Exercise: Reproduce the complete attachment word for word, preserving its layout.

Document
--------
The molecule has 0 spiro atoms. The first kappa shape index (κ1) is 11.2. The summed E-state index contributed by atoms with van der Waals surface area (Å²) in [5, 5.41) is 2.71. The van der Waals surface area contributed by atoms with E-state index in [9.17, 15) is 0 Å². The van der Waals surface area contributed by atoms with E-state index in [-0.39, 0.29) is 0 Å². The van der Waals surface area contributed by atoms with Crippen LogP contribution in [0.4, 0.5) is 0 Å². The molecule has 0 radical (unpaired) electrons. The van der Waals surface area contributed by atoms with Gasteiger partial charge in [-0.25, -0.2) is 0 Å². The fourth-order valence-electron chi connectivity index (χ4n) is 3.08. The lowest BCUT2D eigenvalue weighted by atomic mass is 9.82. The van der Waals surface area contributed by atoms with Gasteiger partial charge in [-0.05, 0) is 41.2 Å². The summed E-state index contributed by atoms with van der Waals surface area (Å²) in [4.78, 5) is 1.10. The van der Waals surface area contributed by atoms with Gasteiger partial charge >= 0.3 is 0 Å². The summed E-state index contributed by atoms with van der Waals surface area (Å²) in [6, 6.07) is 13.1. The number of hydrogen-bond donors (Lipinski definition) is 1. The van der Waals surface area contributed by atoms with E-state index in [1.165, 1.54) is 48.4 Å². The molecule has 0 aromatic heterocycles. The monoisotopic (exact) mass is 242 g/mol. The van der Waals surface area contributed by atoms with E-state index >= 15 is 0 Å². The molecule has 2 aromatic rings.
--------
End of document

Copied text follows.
The molecule has 0 spiro atoms. The first kappa shape index (κ1) is 11.2. The summed E-state index contributed by atoms with van der Waals surface area (Å²) in [5, 5.41) is 2.71. The van der Waals surface area contributed by atoms with E-state index in [9.17, 15) is 0 Å². The van der Waals surface area contributed by atoms with E-state index in [-0.39, 0.29) is 0 Å². The van der Waals surface area contributed by atoms with Crippen LogP contribution in [0.4, 0.5) is 0 Å². The molecule has 0 radical (unpaired) electrons. The van der Waals surface area contributed by atoms with Gasteiger partial charge in [-0.25, -0.2) is 0 Å². The fourth-order valence-electron chi connectivity index (χ4n) is 3.08. The lowest BCUT2D eigenvalue weighted by atomic mass is 9.82. The van der Waals surface area contributed by atoms with Gasteiger partial charge in [-0.05, 0) is 41.2 Å². The summed E-state index contributed by atoms with van der Waals surface area (Å²) in [4.78, 5) is 1.10. The van der Waals surface area contributed by atoms with Gasteiger partial charge >= 0.3 is 0 Å². The summed E-state index contributed by atoms with van der Waals surface area (Å²) in [6, 6.07) is 13.1. The number of hydrogen-bond donors (Lipinski definition) is 1. The van der Waals surface area contributed by atoms with E-state index in [1.165, 1.54) is 48.4 Å². The molecule has 0 aromatic heterocycles. The monoisotopic (exact) mass is 242 g/mol. The van der Waals surface area contributed by atoms with E-state index >= 15 is 0 Å². The molecule has 2 aromatic rings.